THE WHARF. [Newspaper Article] — Geelong Advertiser — 21 November 1840
THE WHARF. The people of Melbourne imagine that they are blessed with the "ne plus ultra" of landing-places. They have never been at Corio, or they would at once yield the palm to us. The vessels lay about a ship's length from the shore, and there is not a vestige of a wharf to land upon. &nbsp; Should the lucky, passenger escape filling his boots with water, he very soon finds the deficiency made up for by sand, through which he plods his way to the Custom House, where the wharfage dues are extorted with- out any compunction of conscience by the Government. &nbsp; Who has not heard of' Barny &nbsp; &nbsp; O'Lynn's watch! The wharf at &nbsp; &nbsp; &nbsp; Corio, at least, seems to have been got up by some admirer of Barny's ingenuity. Barny O'Lynn had no watch to put on, &nbsp; &nbsp; So he scooped out a turnip to make him a one. And he put a big cricket clane under the skin, "Whoo! the'll think that it's tickin...
THE BENCH. [Newspaper Article] — Geelong Advertiser — 21 November 1840
THE BENCH. During the week, we have had numerous complaints of the severity &nbsp; of the Magistrates sentences for tri- vial offences, such as drunkenness, &c. We do not, however, yield implicit belief to these complaints, for every man naturally imagines his own case &nbsp; the hardest; and certainly no one should be allowed to apportion the punishment due to his own crimes. Bacchus himself would consider that he was unjustly dealt with, were he stuck in the stocks for a few hours, yet no doubt the jolly god would richly deserve it. Owing to the many hindrances and annoyances inseparable from the getting out of a first number, we have not been able to make ourselves per- sonally acquainted with the passing events of the week. The indulgence of the public is therefore claimed for any errors committed, or duties neg- lected, and our remarks must conse- quently be confined to affairs of a general nature. We cannot look upon either severity or leniency in Magis...
LOCAL INTELLIGENCE. [Newspaper Article] — Geelong Advertiser — 21 November 1840
LOCAL INTELLIGENCE. By the Lowestoffe we receive a val- uable supply of building materials, &nbsp; which, however, is still not sufficient to meet the demand. A few ship loads of building material; a few hundreds &nbsp; of workmen to erect houses; and a few thousands of families to occupy them and to proceed into the interior; would be more valuable than as many ship loads of gold dust. FIRE.—A fire broke out at the &nbsp; "Geelong Retreat" Inn, on Thurs- day evening last, but was fortunately extinguished before much mischief was done. A nursery lamp had been left burning, for the purpose of warming food for an infant during the night; by some accident it was upset in a basket of clothes, and the fire quickly spread. Had it not been promptly &nbsp; extinguished, the destruction of the whole valuable property would have been inevitable, as a large stock of spirits was stored in the next room. We are happy to have it in our power to state that the accid...
MELBOURNE. [Newspaper Article] — Geelong Advertiser — 21 November 1840
MELBOURNE. MELBOURNE WHOLESALE CUR- &nbsp; &nbsp; &nbsp; &nbsp; &nbsp; RENT — Flour, first £24 to £26 per ton, second £20 to £23, third £18 to £19; Timber, cedar logs 4d to 5d per foot, deats 9d to 1s, Shingles £1 14 to £1 16 per thousand; Tea, hysonskin £13 to £14 per chest. Wool, washed 1s to 1s 4d. Woolpacks 6s to 7s 6d each, Potatoes £15 to £17 per ton, Maize, 4 6d to 6 6d per bushel, Oats, 5s 6d to 6s per bushel. THE BLACKS.—Twenty of the Abo- &nbsp; &nbsp; &nbsp; &nbsp; &nbsp; rigines, who have been lately confined in gaol, against whom no proof appear- ed of having been implicated in any of the predatory attacks of which the settlers have complained, were set at &nbsp; liberty on Monday last. They seemed &nbsp; heartily rejoiced at obtaining their &nbsp; release, and embraced each other with the utmost cordiality. Ten of them, who have been identified, are still &nb...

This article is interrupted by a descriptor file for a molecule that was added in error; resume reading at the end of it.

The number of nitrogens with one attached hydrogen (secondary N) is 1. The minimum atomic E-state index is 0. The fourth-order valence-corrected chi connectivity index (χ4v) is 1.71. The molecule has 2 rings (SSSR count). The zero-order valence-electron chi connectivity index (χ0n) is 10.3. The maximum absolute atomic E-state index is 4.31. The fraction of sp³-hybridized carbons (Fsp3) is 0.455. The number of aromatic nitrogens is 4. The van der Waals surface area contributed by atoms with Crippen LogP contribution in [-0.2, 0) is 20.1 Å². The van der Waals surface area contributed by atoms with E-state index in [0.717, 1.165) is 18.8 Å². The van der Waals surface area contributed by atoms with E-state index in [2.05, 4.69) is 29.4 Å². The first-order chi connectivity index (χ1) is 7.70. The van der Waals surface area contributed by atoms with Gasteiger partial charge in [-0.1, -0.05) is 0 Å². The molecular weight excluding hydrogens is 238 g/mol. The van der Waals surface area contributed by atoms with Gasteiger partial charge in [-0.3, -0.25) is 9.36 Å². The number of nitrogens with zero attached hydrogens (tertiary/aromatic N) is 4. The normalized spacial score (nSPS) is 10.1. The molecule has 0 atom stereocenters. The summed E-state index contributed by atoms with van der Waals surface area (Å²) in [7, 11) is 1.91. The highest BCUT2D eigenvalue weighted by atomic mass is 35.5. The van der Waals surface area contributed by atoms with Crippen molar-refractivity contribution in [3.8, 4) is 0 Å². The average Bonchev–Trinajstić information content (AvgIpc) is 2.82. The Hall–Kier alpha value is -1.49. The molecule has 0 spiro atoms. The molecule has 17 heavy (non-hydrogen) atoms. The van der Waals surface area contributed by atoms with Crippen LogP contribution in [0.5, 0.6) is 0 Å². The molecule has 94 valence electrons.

VAN DIEMEN'S LAND. [Newspaper Article] — Geelong Advertiser — 21 November 1840
VAN DIEMEN'S LAND. At the commencement of the ruling august Dynasty of this happy land, we announce the arrival of some mighty Generals who had braved the perils of the sea to manifest their request of Sir John Franklin's motion here. We recollect that amongst the distinguished &nbsp; visitors General Dissatisfaction, General Distress, and General Humbug, were &nbsp; &nbsp; very prominent. We have now how- &nbsp; &nbsp; ever to announce with General Dismay &nbsp; that some other of Sir John's followers have reached this happy shore, the an- nounced of whom are General Insol- vency, General Distrust, General &nbsp; Gloom, and General Disgust. We re- gret to state that General Trade ac- &nbsp; companied by General Credit made a bolt immediately on Sir John's arrival, and as the lawyers would say, have ever since been found "non est inver- &nbsp; &nbsp; &nbsp; &nbsp; &nbsp; tus." It ...
SYDNEY. [Newspaper Article] — Geelong Advertiser — 21 November 1840
SYDNEY. LAND FUND.—His Excellency the Governor announced the gratifying in- telligence in Council, on Friday last, that the land fund amounted to the &nbsp; sum of £306,000 by the last return received; and he expected that at the &nbsp; end of the year, if sales went on in the same proportion and with like success, it would exceed £350,ooo, if it did not reach £400,000. By a Port Phil- lip Paper be found that a sale of land had taken place at Portland Bay, which has been, recently thrown open to location, to the amount of £17,000, and town allotments, laid out in the proposed township of Portland, brought the extraordinary high price of £500 &nbsp; per acre.—Australian. The Right Reverend the Catholic &nbsp; Bishop will sail for Europe in about a fortnight, accompanied by the Very &nbsp; Reverand Dr. Ullathorne and the Rev. &nbsp; H. Gregory. We can only hope to allay the universal feeling of regret whch this announcement will convey t...